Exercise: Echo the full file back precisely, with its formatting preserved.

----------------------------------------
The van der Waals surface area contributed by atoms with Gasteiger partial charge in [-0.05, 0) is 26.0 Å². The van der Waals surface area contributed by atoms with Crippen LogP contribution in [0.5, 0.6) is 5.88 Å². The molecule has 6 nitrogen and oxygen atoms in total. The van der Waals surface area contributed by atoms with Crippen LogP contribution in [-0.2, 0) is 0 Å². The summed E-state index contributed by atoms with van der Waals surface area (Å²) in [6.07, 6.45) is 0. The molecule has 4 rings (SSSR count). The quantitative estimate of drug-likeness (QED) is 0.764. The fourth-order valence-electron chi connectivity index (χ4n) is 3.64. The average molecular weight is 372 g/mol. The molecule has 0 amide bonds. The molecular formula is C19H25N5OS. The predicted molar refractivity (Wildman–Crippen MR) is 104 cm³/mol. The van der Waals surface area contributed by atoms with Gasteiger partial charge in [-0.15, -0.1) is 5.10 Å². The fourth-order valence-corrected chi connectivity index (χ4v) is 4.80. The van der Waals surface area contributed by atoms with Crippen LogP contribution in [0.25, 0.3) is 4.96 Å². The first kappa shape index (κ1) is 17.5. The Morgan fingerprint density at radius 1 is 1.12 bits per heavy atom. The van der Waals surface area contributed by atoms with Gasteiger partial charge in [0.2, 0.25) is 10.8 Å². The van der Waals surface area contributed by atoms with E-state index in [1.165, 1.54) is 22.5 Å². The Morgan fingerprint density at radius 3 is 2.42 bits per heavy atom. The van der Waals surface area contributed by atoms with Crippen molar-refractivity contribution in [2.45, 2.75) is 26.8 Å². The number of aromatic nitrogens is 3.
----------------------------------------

The van der Waals surface area contributed by atoms with Gasteiger partial charge in [-0.05, 0) is 26.0 Å². The van der Waals surface area contributed by atoms with Crippen LogP contribution in [0.5, 0.6) is 5.88 Å². The molecule has 6 nitrogen and oxygen atoms in total. The van der Waals surface area contributed by atoms with Crippen LogP contribution in [-0.2, 0) is 0 Å². The summed E-state index contributed by atoms with van der Waals surface area (Å²) in [6.07, 6.45) is 0. The molecule has 4 rings (SSSR count). The quantitative estimate of drug-likeness (QED) is 0.764. The fourth-order valence-electron chi connectivity index (χ4n) is 3.64. The average molecular weight is 372 g/mol. The molecule has 0 amide bonds. The molecular formula is C19H25N5OS. The predicted molar refractivity (Wildman–Crippen MR) is 104 cm³/mol. The van der Waals surface area contributed by atoms with Gasteiger partial charge in [-0.15, -0.1) is 5.10 Å². The fourth-order valence-corrected chi connectivity index (χ4v) is 4.80. The van der Waals surface area contributed by atoms with Crippen LogP contribution in [0.25, 0.3) is 4.96 Å². The first kappa shape index (κ1) is 17.5. The Morgan fingerprint density at radius 1 is 1.12 bits per heavy atom. The van der Waals surface area contributed by atoms with Gasteiger partial charge in [0.2, 0.25) is 10.8 Å². The van der Waals surface area contributed by atoms with E-state index in [1.165, 1.54) is 22.5 Å². The Morgan fingerprint density at radius 3 is 2.42 bits per heavy atom. The van der Waals surface area contributed by atoms with Crippen molar-refractivity contribution in [2.45, 2.75) is 26.8 Å². The number of aromatic nitrogens is 3.